Had each vessel maintained her initial course, they would have passed well to the port side of each other. Under such circumstances, a port-to-port passing is required. New York Central Railroad Company v. Texaco, Inc., 226 F. Supp. 140 (S.D.N.Y.1964); 33 C.F.R. § 80.13(c). There is no apparent reason why the CATHERINE might have believed that the OSMENA's course, as opposed to her heading as she negotiated the channel, was towards the Staten Island side of the channel. But if she was in doubt concerning the OSMENA's course or believed that there was danger because the OSMENA appeared to be heading too close to the Staten Island side of the channel, she should have blown a danger signal, see, e.g., Esso Standard Oil Co. v. Oil Screw Tug Maluco I, 332 F.2d 211 (4th Cir. 1964); Esso Standard Oil Co. v. The President Garfield, 279 F.2d 540 (2d Cir. 1960), rather than proceeding to change her course without warning and not giving a signal of her intention until the collision was imminent.
The court finds that the CATHERINE's violation of the Narrow Channel Rule and her navigation for a starboard-to-starboard passing without the assent of the OSMENA constitute fault on her part.
The evidence is clear that the OSMENA failed to keep a proper lookout. Captain Duncan did not come out of the pilothouse, the windows of which were closed, until he sighted the CATHERINE at about 0613, and Tolentino, who evidently sighted the CATHERINE earlier, failed to report it to the bridge. It is also clear, however, that the failure to keep a proper lookout was not causally related to the collision. Albatross Tanker Corporation v. S.S. Amoco Delaware and American Oil Company, 415 F.2d 692 (2d Cir.) September 17, 1969. After 0613, Captain Duncan was fully aware of what was going on before him with regard to the course of the CATHERINE, so that the failure of Tolentino to report, and of Captain Zablan, who remained in the pilothouse, to observe, could not have contributed to the events which followed.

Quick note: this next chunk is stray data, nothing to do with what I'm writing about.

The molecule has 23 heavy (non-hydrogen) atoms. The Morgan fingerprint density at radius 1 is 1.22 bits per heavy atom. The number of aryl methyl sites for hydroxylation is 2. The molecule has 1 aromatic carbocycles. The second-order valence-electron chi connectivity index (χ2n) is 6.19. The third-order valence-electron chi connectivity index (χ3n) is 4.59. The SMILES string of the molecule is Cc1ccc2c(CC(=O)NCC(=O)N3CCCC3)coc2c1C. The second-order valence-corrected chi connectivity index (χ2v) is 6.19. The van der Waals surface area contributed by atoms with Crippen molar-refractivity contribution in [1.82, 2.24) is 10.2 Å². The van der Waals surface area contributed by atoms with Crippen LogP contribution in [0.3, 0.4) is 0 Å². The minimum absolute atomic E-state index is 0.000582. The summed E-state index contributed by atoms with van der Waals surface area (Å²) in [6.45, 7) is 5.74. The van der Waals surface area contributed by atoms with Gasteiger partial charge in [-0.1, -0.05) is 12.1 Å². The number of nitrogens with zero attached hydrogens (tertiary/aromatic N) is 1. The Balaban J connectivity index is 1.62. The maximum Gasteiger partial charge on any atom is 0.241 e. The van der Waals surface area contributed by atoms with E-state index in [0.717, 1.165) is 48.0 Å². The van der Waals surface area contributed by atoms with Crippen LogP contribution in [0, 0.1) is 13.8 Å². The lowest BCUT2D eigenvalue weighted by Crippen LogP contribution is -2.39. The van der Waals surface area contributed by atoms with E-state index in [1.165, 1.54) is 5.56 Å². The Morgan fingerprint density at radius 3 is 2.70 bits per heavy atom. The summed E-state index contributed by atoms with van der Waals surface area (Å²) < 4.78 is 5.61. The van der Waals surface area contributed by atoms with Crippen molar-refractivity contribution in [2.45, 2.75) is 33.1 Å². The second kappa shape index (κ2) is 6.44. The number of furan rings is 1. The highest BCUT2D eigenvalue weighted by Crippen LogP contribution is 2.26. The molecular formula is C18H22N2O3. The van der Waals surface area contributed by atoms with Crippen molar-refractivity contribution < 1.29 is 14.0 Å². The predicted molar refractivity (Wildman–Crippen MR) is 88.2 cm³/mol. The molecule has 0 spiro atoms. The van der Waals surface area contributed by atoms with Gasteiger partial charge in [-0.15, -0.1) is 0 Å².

Captain Duncan's failure to observe the CATHERINE prior to 0613 did not contribute and could not have contributed to causing the collision. The occasion for action did not arise until after 0613 when the CATHERINE began to move across the OSMENA's bow, at which time Captain Duncan signalled for a port-to-port passing and slowed his engines. He testified that he did not then know what the CATHERINE intended doing, but that he assumed, as he had every right to, The Victory & The Plymothian, supra, that she planned to continue her course on her starboard side of the channel and the they would make a port-to-port passing. Moreover, the failure of Captain Duncan to observe the CATHERINE prior to 0613 did not confuse Captain LaBrecque, for he testified that in response to his first signal of a single blast, the OSMENA responded with a single blast. The collision was caused by the CATHERINE's attempting to cross the bow of the OSMENA, to make a starboard-to-starboard passing.